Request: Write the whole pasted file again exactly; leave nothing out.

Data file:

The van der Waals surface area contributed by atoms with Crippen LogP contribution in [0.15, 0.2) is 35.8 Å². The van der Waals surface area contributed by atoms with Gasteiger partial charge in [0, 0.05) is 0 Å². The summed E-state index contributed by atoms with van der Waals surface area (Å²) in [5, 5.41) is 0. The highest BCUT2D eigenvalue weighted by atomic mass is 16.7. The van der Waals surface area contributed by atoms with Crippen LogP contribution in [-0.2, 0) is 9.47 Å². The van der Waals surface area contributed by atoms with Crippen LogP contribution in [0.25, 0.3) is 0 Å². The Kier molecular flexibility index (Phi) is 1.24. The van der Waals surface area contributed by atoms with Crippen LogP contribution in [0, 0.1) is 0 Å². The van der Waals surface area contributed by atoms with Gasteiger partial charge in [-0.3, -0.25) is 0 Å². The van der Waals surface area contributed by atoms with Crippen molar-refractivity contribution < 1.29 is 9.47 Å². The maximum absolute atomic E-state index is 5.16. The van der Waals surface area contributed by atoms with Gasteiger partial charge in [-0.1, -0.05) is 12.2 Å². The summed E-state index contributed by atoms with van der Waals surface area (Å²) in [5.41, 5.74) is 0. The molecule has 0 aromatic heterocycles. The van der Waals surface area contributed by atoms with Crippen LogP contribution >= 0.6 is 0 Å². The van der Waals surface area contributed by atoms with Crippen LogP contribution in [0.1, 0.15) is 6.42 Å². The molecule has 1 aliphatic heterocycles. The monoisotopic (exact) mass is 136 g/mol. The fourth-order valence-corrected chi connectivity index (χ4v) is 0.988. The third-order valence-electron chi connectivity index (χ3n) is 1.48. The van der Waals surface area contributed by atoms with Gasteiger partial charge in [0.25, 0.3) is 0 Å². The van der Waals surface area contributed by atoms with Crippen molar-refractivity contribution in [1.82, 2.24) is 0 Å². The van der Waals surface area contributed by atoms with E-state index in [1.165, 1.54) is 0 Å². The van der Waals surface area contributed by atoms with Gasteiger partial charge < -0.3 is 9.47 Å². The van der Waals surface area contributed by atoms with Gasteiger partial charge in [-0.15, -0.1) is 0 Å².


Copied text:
The van der Waals surface area contributed by atoms with Crippen LogP contribution in [0.15, 0.2) is 35.8 Å². The van der Waals surface area contributed by atoms with Gasteiger partial charge in [0, 0.05) is 0 Å². The summed E-state index contributed by atoms with van der Waals surface area (Å²) in [5, 5.41) is 0. The highest BCUT2D eigenvalue weighted by atomic mass is 16.7. The van der Waals surface area contributed by atoms with Crippen LogP contribution in [-0.2, 0) is 9.47 Å². The van der Waals surface area contributed by atoms with Crippen LogP contribution in [0.25, 0.3) is 0 Å². The Kier molecular flexibility index (Phi) is 1.24. The van der Waals surface area contributed by atoms with Crippen LogP contribution in [0, 0.1) is 0 Å². The van der Waals surface area contributed by atoms with Gasteiger partial charge in [-0.3, -0.25) is 0 Å². The van der Waals surface area contributed by atoms with Crippen molar-refractivity contribution < 1.29 is 9.47 Å². The maximum absolute atomic E-state index is 5.16. The van der Waals surface area contributed by atoms with Gasteiger partial charge in [-0.1, -0.05) is 12.2 Å². The summed E-state index contributed by atoms with van der Waals surface area (Å²) in [5.41, 5.74) is 0. The molecule has 0 aromatic heterocycles. The van der Waals surface area contributed by atoms with Crippen LogP contribution >= 0.6 is 0 Å². The van der Waals surface area contributed by atoms with Crippen LogP contribution in [0.1, 0.15) is 6.42 Å². The molecule has 1 aliphatic heterocycles. The monoisotopic (exact) mass is 136 g/mol. The fourth-order valence-corrected chi connectivity index (χ4v) is 0.988. The third-order valence-electron chi connectivity index (χ3n) is 1.48. The van der Waals surface area contributed by atoms with Gasteiger partial charge in [0.25, 0.3) is 0 Å². The van der Waals surface area contributed by atoms with Crippen molar-refractivity contribution in [1.82, 2.24) is 0 Å². The van der Waals surface area contributed by atoms with E-state index in [1.165, 1.54) is 0 Å². The van der Waals surface area contributed by atoms with Gasteiger partial charge < -0.3 is 9.47 Å². The van der Waals surface area contributed by atoms with Gasteiger partial charge in [-0.15, -0.1) is 0 Å².